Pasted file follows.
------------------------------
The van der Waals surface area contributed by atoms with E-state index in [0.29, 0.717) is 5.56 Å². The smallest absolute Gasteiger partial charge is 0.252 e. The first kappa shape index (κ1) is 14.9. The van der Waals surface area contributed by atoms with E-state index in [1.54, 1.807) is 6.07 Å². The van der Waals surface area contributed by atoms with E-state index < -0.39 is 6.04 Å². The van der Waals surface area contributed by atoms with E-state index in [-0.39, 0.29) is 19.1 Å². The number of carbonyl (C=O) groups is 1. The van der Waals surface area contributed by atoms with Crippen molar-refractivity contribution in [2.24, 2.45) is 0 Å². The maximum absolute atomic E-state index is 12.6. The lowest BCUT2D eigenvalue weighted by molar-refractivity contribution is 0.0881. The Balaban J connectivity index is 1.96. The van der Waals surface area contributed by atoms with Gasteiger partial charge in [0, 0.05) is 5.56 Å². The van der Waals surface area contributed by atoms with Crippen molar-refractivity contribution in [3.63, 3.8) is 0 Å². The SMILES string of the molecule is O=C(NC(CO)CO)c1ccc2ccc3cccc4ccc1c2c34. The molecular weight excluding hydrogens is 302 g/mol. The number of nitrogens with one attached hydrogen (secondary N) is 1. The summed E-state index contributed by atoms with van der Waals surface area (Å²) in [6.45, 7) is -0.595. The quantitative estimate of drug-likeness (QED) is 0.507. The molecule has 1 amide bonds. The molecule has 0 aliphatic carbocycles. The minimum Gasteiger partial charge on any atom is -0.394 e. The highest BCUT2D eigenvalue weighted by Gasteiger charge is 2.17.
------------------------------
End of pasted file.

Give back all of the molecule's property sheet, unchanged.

The van der Waals surface area contributed by atoms with E-state index in [0.29, 0.717) is 5.56 Å². The smallest absolute Gasteiger partial charge is 0.252 e. The first kappa shape index (κ1) is 14.9. The van der Waals surface area contributed by atoms with E-state index in [1.54, 1.807) is 6.07 Å². The van der Waals surface area contributed by atoms with E-state index < -0.39 is 6.04 Å². The van der Waals surface area contributed by atoms with E-state index in [-0.39, 0.29) is 19.1 Å². The number of carbonyl (C=O) groups is 1. The van der Waals surface area contributed by atoms with Crippen molar-refractivity contribution in [2.24, 2.45) is 0 Å². The maximum absolute atomic E-state index is 12.6. The lowest BCUT2D eigenvalue weighted by molar-refractivity contribution is 0.0881. The Balaban J connectivity index is 1.96. The van der Waals surface area contributed by atoms with Gasteiger partial charge in [0, 0.05) is 5.56 Å². The van der Waals surface area contributed by atoms with Crippen molar-refractivity contribution in [3.63, 3.8) is 0 Å². The SMILES string of the molecule is O=C(NC(CO)CO)c1ccc2ccc3cccc4ccc1c2c34. The molecular weight excluding hydrogens is 302 g/mol. The number of nitrogens with one attached hydrogen (secondary N) is 1. The summed E-state index contributed by atoms with van der Waals surface area (Å²) in [6.45, 7) is -0.595. The quantitative estimate of drug-likeness (QED) is 0.507. The molecule has 1 amide bonds. The molecule has 0 aliphatic carbocycles. The minimum Gasteiger partial charge on any atom is -0.394 e. The highest BCUT2D eigenvalue weighted by Gasteiger charge is 2.17.